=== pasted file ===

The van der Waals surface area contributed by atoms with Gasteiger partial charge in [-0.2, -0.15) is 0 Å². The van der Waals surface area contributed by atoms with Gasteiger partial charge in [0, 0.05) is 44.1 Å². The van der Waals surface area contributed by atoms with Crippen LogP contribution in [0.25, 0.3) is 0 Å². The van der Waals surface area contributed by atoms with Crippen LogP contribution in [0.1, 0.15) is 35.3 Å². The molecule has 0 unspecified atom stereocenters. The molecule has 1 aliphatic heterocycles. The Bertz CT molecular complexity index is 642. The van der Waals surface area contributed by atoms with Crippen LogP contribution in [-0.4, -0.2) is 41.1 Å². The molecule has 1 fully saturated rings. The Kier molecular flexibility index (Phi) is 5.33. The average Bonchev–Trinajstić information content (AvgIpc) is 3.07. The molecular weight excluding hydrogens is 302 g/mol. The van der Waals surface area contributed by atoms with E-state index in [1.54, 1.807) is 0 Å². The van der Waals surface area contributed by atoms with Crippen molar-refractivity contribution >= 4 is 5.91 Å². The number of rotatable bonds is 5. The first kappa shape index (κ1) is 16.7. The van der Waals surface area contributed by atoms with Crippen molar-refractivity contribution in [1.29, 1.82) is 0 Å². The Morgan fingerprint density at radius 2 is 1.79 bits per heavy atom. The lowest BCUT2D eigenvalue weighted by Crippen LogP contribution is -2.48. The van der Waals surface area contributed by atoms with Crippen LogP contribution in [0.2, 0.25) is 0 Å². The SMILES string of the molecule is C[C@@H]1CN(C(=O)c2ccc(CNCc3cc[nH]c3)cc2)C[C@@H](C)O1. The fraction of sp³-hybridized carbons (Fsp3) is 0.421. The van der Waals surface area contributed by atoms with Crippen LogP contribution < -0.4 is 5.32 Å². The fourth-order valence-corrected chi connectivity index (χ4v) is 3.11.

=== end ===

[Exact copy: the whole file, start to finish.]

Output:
The van der Waals surface area contributed by atoms with Gasteiger partial charge in [-0.2, -0.15) is 0 Å². The van der Waals surface area contributed by atoms with Gasteiger partial charge in [0, 0.05) is 44.1 Å². The van der Waals surface area contributed by atoms with Crippen LogP contribution in [0.25, 0.3) is 0 Å². The van der Waals surface area contributed by atoms with Crippen LogP contribution in [0.1, 0.15) is 35.3 Å². The molecule has 0 unspecified atom stereocenters. The molecule has 1 aliphatic heterocycles. The Bertz CT molecular complexity index is 642. The van der Waals surface area contributed by atoms with Crippen LogP contribution in [-0.4, -0.2) is 41.1 Å². The molecule has 1 fully saturated rings. The Kier molecular flexibility index (Phi) is 5.33. The average Bonchev–Trinajstić information content (AvgIpc) is 3.07. The molecular weight excluding hydrogens is 302 g/mol. The van der Waals surface area contributed by atoms with E-state index in [1.54, 1.807) is 0 Å². The van der Waals surface area contributed by atoms with Crippen molar-refractivity contribution >= 4 is 5.91 Å². The number of rotatable bonds is 5. The first kappa shape index (κ1) is 16.7. The van der Waals surface area contributed by atoms with Crippen molar-refractivity contribution in [1.29, 1.82) is 0 Å². The Morgan fingerprint density at radius 2 is 1.79 bits per heavy atom. The lowest BCUT2D eigenvalue weighted by Crippen LogP contribution is -2.48. The van der Waals surface area contributed by atoms with Crippen LogP contribution in [0.2, 0.25) is 0 Å². The SMILES string of the molecule is C[C@@H]1CN(C(=O)c2ccc(CNCc3cc[nH]c3)cc2)C[C@@H](C)O1. The fraction of sp³-hybridized carbons (Fsp3) is 0.421. The van der Waals surface area contributed by atoms with Crippen LogP contribution < -0.4 is 5.32 Å². The fourth-order valence-corrected chi connectivity index (χ4v) is 3.11.